Antonio Russo Merenda: Well, I was involved in Hogir’s previous films, basically with the whole trilogy. The first film we made, The Girl Who Saved My Life, was a film that I supported when I was working as a film commissioner at the Swedish Film Institute. That’s how we met. I kind of immediately trusted that Hogir was going to make a great story out of that. There was also the way that the first film was filmed where he was actually going to cope with his own trauma as a refugee. I thought it was extremely interesting.

A still from SABAYA

Then I ended my mandate as a film commissioner and met with Hogir because we kept in contact, and then he actually approached me with this second film of the trilogy, The Deminer, and that was an extremely interesting experience. We had a very, very close collaboration. And to my surprise, Hogir is very unique as a director and as an editor, because he’s probably the only one that I have ever worked with who is always very happy to have his producer in the editing room; almost for three months in a row! Usually, with directors and editors, they just want the producer to get out of there, but with Hogir, we had a very, very close collaboration; a very creative collaboration, I would say.

After The Deminer, Hogir mentioned Sabaya, the third film, and I also felt that it was definitely something that we should work on. Then, of course, it took some time, and there were a lot of difficulties, but we managed, despite the pandemic. We had a lot of obstacles, but we were very lucky, considering the circumstances. But as I said, we work very, very closely. I don’t have that kind of close collaboration with anybody else that I work with. So I’m very, very, I would say, extremely pleased to have the kind of very strong creative relationship with Hogir. So far, so good.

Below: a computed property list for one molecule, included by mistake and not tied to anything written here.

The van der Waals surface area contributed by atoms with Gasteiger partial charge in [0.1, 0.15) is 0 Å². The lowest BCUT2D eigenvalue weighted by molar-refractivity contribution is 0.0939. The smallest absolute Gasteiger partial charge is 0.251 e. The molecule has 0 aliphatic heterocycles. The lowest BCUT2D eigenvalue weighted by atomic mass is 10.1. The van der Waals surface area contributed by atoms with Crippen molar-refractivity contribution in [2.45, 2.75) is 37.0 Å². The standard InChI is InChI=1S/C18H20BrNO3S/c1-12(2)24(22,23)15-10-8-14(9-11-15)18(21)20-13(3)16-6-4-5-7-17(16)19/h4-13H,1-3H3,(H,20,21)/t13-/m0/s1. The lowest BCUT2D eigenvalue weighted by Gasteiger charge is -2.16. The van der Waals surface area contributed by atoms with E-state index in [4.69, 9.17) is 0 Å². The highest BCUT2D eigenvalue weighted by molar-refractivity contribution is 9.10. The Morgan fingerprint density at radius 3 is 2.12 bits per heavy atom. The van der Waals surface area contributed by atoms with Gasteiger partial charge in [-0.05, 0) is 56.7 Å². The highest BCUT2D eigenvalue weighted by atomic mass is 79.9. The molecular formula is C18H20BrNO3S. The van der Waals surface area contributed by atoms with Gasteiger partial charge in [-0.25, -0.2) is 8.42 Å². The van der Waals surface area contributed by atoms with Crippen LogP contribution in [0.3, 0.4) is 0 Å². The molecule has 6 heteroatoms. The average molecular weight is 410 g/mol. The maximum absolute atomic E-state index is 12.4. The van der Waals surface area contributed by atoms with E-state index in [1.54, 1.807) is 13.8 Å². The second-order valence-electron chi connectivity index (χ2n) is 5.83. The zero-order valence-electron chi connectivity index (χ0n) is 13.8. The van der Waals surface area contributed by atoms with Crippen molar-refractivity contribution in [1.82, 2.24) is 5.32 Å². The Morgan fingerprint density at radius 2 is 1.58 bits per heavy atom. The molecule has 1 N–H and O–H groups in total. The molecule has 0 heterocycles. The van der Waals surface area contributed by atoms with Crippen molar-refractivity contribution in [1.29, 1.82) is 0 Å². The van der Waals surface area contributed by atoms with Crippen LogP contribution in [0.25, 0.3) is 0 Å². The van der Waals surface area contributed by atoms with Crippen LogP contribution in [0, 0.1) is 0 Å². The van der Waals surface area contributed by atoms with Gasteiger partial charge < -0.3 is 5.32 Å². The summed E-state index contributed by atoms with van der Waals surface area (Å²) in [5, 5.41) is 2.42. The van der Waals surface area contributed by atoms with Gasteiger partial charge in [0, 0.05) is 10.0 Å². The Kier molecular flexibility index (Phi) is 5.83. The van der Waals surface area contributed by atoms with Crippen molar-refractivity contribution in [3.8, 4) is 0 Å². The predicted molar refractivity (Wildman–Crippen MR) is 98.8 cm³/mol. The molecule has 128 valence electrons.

HtN: Well, Hogir may have been happy to have you in the editing room for three months, but were you happy to be in the editing room for three months? (laughs)

ARM: Well, to be honest, when we did the previous film, I was probably surprised at the beginning that he actually really wished me to be there. As I said, according to my previous experiences, that was very unique, and I was almost suspicious in the beginning. I mean, why does he want me to be there every day? But then I realized that that was actually very exciting, and there was a lot of that, so I learned a lot through that process, too.

During the editing on Sabaya, it felt very, very natural. We had to deal with a lot of difficulties because the pandemic made us change our plans, drastically. But that was also an interesting thing because it made us look at our material, that we already had, with totally different eyes. So we started to look at things like, “Okay, this is what we have, so we will not have the chance to rebuild another story, this is what we have, let’s look at it with different eyes.” And it was a very interesting process and very exciting because it gave us a lot of surprises, and very positive ones. That allowed us all to complete the film, so in that sense, we were very lucky that it turned out that way.

HtN: Excellent. Hogir, returning to the subject of danger, one of the things that impressed me the most in your movie is that danger. How often did you feel as if you personally might be in grave danger? Because some of those scenes are very harrowing.

HH: I felt the dangers mostly when I came back to Sweden and I actually had time to reflect on them, because within a couple of days, when I got down to Syria, I just got into the everyday life, because the dangers are an everyday life occurrence for these people. So it just became a part of normal life. But to talk about the dangers that I actually did face, for example, the car-chase scene, that actually happened three times. There was that one time I was able to film, but during the two other times, it was just too dangerous. I wasn’t allowed by the rest of the crew or the Yazidi Home Center to film because it would have been too dangerous. At that time, during those times, I actually did think that these might be the last moments of my life.